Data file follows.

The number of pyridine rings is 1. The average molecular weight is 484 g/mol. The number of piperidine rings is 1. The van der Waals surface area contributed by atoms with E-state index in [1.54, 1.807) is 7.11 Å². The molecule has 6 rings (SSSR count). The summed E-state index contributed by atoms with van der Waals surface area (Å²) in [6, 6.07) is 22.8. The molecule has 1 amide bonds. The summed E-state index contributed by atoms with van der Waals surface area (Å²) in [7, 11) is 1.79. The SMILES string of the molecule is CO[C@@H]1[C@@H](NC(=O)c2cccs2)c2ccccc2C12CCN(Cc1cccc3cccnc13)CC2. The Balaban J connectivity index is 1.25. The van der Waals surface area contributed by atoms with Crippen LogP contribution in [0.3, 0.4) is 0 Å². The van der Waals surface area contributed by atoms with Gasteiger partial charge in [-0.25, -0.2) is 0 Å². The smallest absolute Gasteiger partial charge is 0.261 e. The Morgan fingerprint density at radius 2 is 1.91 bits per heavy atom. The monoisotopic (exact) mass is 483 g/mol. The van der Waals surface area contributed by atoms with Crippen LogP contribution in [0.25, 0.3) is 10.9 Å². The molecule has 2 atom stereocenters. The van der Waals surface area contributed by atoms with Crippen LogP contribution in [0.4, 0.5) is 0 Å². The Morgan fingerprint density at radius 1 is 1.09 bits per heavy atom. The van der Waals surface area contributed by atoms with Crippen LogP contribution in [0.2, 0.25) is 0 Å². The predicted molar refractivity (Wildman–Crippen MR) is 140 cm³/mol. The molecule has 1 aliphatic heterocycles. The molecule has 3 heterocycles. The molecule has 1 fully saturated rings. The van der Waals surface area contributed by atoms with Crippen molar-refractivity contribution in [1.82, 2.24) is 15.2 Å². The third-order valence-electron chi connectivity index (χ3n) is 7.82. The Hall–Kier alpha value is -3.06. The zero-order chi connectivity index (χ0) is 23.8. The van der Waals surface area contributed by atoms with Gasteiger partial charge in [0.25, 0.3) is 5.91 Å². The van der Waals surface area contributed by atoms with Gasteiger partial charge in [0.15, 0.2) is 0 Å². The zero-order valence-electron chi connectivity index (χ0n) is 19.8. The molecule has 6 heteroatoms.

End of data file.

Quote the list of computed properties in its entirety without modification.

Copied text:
The number of pyridine rings is 1. The average molecular weight is 484 g/mol. The number of piperidine rings is 1. The van der Waals surface area contributed by atoms with E-state index in [1.54, 1.807) is 7.11 Å². The molecule has 6 rings (SSSR count). The summed E-state index contributed by atoms with van der Waals surface area (Å²) in [6, 6.07) is 22.8. The molecule has 1 amide bonds. The summed E-state index contributed by atoms with van der Waals surface area (Å²) in [7, 11) is 1.79. The SMILES string of the molecule is CO[C@@H]1[C@@H](NC(=O)c2cccs2)c2ccccc2C12CCN(Cc1cccc3cccnc13)CC2. The Balaban J connectivity index is 1.25. The van der Waals surface area contributed by atoms with Crippen LogP contribution in [0.3, 0.4) is 0 Å². The van der Waals surface area contributed by atoms with Gasteiger partial charge in [-0.25, -0.2) is 0 Å². The smallest absolute Gasteiger partial charge is 0.261 e. The Morgan fingerprint density at radius 2 is 1.91 bits per heavy atom. The monoisotopic (exact) mass is 483 g/mol. The van der Waals surface area contributed by atoms with Crippen LogP contribution in [0.25, 0.3) is 10.9 Å². The molecule has 2 atom stereocenters. The van der Waals surface area contributed by atoms with Crippen LogP contribution in [0.4, 0.5) is 0 Å². The Morgan fingerprint density at radius 1 is 1.09 bits per heavy atom. The van der Waals surface area contributed by atoms with Crippen LogP contribution in [0.2, 0.25) is 0 Å². The predicted molar refractivity (Wildman–Crippen MR) is 140 cm³/mol. The molecule has 1 aliphatic heterocycles. The molecule has 3 heterocycles. The molecule has 1 fully saturated rings. The van der Waals surface area contributed by atoms with Crippen molar-refractivity contribution in [1.82, 2.24) is 15.2 Å². The third-order valence-electron chi connectivity index (χ3n) is 7.82. The Hall–Kier alpha value is -3.06. The zero-order chi connectivity index (χ0) is 23.8. The van der Waals surface area contributed by atoms with Gasteiger partial charge in [0.25, 0.3) is 5.91 Å². The van der Waals surface area contributed by atoms with Gasteiger partial charge in [0.15, 0.2) is 0 Å². The zero-order valence-electron chi connectivity index (χ0n) is 19.8. The molecule has 6 heteroatoms.